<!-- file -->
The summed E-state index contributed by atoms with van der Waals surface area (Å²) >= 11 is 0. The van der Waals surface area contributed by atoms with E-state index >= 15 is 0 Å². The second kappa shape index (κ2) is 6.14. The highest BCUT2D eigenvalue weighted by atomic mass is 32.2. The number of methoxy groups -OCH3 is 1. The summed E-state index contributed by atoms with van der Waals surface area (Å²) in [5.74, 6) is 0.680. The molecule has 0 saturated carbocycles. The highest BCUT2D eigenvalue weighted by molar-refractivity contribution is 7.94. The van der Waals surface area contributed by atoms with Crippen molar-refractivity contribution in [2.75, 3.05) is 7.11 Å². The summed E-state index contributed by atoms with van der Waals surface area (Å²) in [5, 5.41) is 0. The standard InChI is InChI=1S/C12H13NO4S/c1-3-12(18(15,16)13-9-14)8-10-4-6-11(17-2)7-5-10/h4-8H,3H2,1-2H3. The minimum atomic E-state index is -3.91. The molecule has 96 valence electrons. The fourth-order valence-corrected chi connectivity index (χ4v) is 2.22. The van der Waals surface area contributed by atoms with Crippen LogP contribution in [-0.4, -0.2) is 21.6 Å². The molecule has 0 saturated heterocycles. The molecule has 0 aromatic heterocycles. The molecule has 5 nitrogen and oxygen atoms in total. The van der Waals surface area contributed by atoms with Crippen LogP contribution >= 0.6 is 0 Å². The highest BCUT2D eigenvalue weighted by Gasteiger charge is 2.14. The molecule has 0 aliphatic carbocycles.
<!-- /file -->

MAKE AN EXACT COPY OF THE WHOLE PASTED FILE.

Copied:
The summed E-state index contributed by atoms with van der Waals surface area (Å²) >= 11 is 0. The van der Waals surface area contributed by atoms with E-state index >= 15 is 0 Å². The second kappa shape index (κ2) is 6.14. The highest BCUT2D eigenvalue weighted by atomic mass is 32.2. The number of methoxy groups -OCH3 is 1. The summed E-state index contributed by atoms with van der Waals surface area (Å²) in [5.74, 6) is 0.680. The molecule has 0 saturated carbocycles. The highest BCUT2D eigenvalue weighted by molar-refractivity contribution is 7.94. The van der Waals surface area contributed by atoms with Crippen molar-refractivity contribution in [2.75, 3.05) is 7.11 Å². The summed E-state index contributed by atoms with van der Waals surface area (Å²) in [5, 5.41) is 0. The standard InChI is InChI=1S/C12H13NO4S/c1-3-12(18(15,16)13-9-14)8-10-4-6-11(17-2)7-5-10/h4-8H,3H2,1-2H3. The minimum atomic E-state index is -3.91. The molecule has 96 valence electrons. The fourth-order valence-corrected chi connectivity index (χ4v) is 2.22. The van der Waals surface area contributed by atoms with Crippen LogP contribution in [-0.4, -0.2) is 21.6 Å². The molecule has 0 saturated heterocycles. The molecule has 0 aromatic heterocycles. The molecule has 5 nitrogen and oxygen atoms in total. The van der Waals surface area contributed by atoms with Crippen LogP contribution >= 0.6 is 0 Å². The highest BCUT2D eigenvalue weighted by Gasteiger charge is 2.14. The molecule has 0 aliphatic carbocycles.